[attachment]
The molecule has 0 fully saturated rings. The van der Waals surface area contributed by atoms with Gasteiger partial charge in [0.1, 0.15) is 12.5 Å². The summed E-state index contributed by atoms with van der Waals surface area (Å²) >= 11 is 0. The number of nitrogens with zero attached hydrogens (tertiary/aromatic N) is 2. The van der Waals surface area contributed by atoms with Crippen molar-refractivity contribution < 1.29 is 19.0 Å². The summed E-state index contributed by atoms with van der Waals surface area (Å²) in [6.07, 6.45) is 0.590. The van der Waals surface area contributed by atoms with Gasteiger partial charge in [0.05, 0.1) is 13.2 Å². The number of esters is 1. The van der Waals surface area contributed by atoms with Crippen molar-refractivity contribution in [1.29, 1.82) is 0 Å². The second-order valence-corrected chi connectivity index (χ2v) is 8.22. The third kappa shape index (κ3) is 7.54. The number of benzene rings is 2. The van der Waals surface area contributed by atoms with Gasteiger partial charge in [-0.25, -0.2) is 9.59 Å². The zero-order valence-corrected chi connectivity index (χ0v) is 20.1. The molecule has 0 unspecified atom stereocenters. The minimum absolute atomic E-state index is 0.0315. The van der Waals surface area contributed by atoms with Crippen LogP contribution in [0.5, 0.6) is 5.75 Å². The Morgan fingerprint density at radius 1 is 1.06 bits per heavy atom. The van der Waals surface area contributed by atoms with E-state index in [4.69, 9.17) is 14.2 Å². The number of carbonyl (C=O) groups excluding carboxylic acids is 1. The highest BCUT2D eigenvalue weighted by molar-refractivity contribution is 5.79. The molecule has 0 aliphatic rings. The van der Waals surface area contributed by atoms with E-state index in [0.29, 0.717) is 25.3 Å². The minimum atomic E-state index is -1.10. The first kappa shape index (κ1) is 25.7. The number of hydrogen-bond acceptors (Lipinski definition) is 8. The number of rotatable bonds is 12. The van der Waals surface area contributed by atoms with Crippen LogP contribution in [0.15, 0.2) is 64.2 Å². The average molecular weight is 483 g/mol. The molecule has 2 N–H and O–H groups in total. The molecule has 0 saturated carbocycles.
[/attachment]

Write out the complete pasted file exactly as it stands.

The molecule has 0 fully saturated rings. The van der Waals surface area contributed by atoms with Gasteiger partial charge in [0.1, 0.15) is 12.5 Å². The summed E-state index contributed by atoms with van der Waals surface area (Å²) >= 11 is 0. The number of nitrogens with zero attached hydrogens (tertiary/aromatic N) is 2. The van der Waals surface area contributed by atoms with Crippen molar-refractivity contribution < 1.29 is 19.0 Å². The summed E-state index contributed by atoms with van der Waals surface area (Å²) in [6.07, 6.45) is 0.590. The van der Waals surface area contributed by atoms with Gasteiger partial charge in [0.05, 0.1) is 13.2 Å². The number of esters is 1. The van der Waals surface area contributed by atoms with Crippen molar-refractivity contribution in [1.29, 1.82) is 0 Å². The second-order valence-corrected chi connectivity index (χ2v) is 8.22. The third kappa shape index (κ3) is 7.54. The number of benzene rings is 2. The van der Waals surface area contributed by atoms with Gasteiger partial charge in [-0.25, -0.2) is 9.59 Å². The zero-order valence-corrected chi connectivity index (χ0v) is 20.1. The molecule has 0 unspecified atom stereocenters. The minimum absolute atomic E-state index is 0.0315. The van der Waals surface area contributed by atoms with Crippen LogP contribution in [0.5, 0.6) is 5.75 Å². The Morgan fingerprint density at radius 1 is 1.06 bits per heavy atom. The van der Waals surface area contributed by atoms with E-state index in [4.69, 9.17) is 14.2 Å². The number of carbonyl (C=O) groups excluding carboxylic acids is 1. The highest BCUT2D eigenvalue weighted by molar-refractivity contribution is 5.79. The molecule has 0 aliphatic rings. The van der Waals surface area contributed by atoms with E-state index in [0.29, 0.717) is 25.3 Å². The minimum atomic E-state index is -1.10. The first kappa shape index (κ1) is 25.7. The number of hydrogen-bond acceptors (Lipinski definition) is 8. The number of rotatable bonds is 12. The van der Waals surface area contributed by atoms with Crippen LogP contribution in [0.15, 0.2) is 64.2 Å². The average molecular weight is 483 g/mol. The molecule has 2 N–H and O–H groups in total. The molecule has 0 saturated carbocycles.